Why today? Romeo_Juilet Well it is going to sound kind of silly but 22 years ago today, the woman who would one day be my wife and I started our life together. At the time we were young. We didn’t know a heck of a lot, and we certainly didn’t know what was coming. But that day we started our journey together anyway.

I am probably going to loose some guy credits here, and that is ok because I will more than likely will make them up in husband credits. I will be honest here guys, the husband credits are much more important.

Yes, this is our dating anniversary. And yes, it has been 22 years since that faithful day, and yes, we have been married for the last 17 years and yes, I still keep track of this day. Because it is rather important.

That day, the woman (thought at the time she was really still a girl) started to changed my life. And she has been changing it every since. It was not a whirl wind romance, or anything like that. We spent only a short time together until life took us apart. We spent several years getting together only once or twice a year, and learning about each other through the mail. You know, real mail, envelopes and stamps and stuff.

But today is not really about that. Today is about a kiss. It is about a first kiss, how it all got started, and everything that has happened since. It is a long story, but the short version is this. Life with her has not always been easy, but it has always been great, we have had some incredible high spots, and some lows along the way. We have always tried to deal with everything that has been thrown our way, together. She has been my strength when I needed it, and I hope that I have been there for her. But no matter what has happend, or will happen, I hope that we get to spend the rest of our long lives together.

This last year has been rough, I don’t know how I could have made it though it without your strength. I wish we could have skipped parts of this year, but I am glad that I was by your side.

Thank you my dear for my life so far. I hope to have many more happy years with you. I also hope I am a better kisser now than I was that day.
Poll The Princess Bride Kiss

How I meet Their Mother – A Date with my Wife

Picture 37I don’t get out a lot. Wait, that didn’t come out right. I don’t get to go out on dates with my wife a lot. It has become a lot easier in the last couple of years . A lot of that has to do with our wonderful oldest son, who at 15 does a pretty good job watching his younger siblings while his parents sneak out of the house for a while.

So on Sunday we went to an evening Mass at one of our local Parishes. (As a side note I am very happy this Mass exists since it gave us a chance to go to Mass together, even though I had to work this week. Thank you to the folks at Our Lady of Mercy for giving us this option.) After which we went out to dinner at Red Lobster with a gift card I got from my employer.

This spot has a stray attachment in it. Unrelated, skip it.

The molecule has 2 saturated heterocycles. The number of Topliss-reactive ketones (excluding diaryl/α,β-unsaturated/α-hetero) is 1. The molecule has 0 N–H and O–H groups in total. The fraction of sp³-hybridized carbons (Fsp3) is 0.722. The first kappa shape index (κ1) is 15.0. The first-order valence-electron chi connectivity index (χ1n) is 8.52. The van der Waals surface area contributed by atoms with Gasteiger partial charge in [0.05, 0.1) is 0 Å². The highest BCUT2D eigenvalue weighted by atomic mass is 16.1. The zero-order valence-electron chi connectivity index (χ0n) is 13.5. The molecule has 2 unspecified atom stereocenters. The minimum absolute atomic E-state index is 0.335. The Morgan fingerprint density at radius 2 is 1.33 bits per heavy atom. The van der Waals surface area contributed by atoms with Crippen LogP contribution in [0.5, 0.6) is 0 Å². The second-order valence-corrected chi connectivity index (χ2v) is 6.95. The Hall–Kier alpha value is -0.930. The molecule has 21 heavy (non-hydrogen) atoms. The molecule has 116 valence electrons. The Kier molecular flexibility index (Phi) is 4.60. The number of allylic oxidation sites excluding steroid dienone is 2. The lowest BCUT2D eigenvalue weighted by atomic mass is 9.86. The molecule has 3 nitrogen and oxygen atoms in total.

Normally I would not mention the restaurant but it plays an important part in this story. On the ride between Mass and dinner my lovely bride and I had the discussion, of where we would like to go. The gift card we were given was for the parent company of Red Lobster, Olive Garden and a few others, so we had some choices. We finally came to a conclusion when she said, “let’s do Red Lobster, it has been a long time since we have been there.” we rode a long in the relative quiet of the car for a little while as decision made we headed toward dinner.

The silence was broken when I said,

“You know, I think the last time we when to Red Lobster you threw up in my car.” A moment of thoughtful silence
“Wow, that date was before child #1, and I have thrown up so many time since then that I had forgotten about that.”
“Well I am glad we are now measuring time in numbers of times you have thrown up.”

Our conversation continued in the silliness for a while, but eventually lead us to a discussion of how we met and our feelings around that time.

Back when I looked like this,—->piza<—– and yes I am in this picture but I am not going to tell you which one, I met my wife. Techically this picture was taken after I met her but more on that in a few moments. Needless to say, it was a long time ago and very far away.

We got to talking about how we felt about each other in the time between when we met and when we actually started dating. It was a unique time in my life. We had lived in Germany for a number of years and knew that this was likely the last year we would be there so we were trying to cram as much as we could into it as possible, doing as many of the exciting things as we could. Clouded by time when I think back to when we lived there much of what I remember was that year.

That year was also the year that my wife moved to town. I have always maintained that the moment I met her I knew I wanted to be with her. And that really is mostly true, but as we talked about it, I discovered something a little bit different. Slightly Paraphrased:

Me: In October Andy suggest that we should maybe date.
My Wife: I wasn’t ready then.
Me: I know neither was I.
MW: You should not date someone unless you can see yourself married to them, and I could not see that in you yet.
Me: Right. By November though, I was pretty sure.
MW: [smile remembering it]
Me: and by The Christmas concert [smiling remembering the cookie that she had given me that I never ate because could eat it and have it too.] I knew for sure and I was just trying to figure out how to reconcile it with the rest of my life. And by the time I went to Italy I realized I wished I had brought you instead of my other friends
MW: That probably would not have gone over well with my Dad.

The point is that looking back on it, I remember thinking that I knew as soon as I met her, but really it wasn’t until later that I really understood what spending the rest of my life with her really meant. Now (22+ years from that Christmas concert) I can honestly say that I didn’t know what I was getting myself into, but it was the best misunderstood decision that I ever made.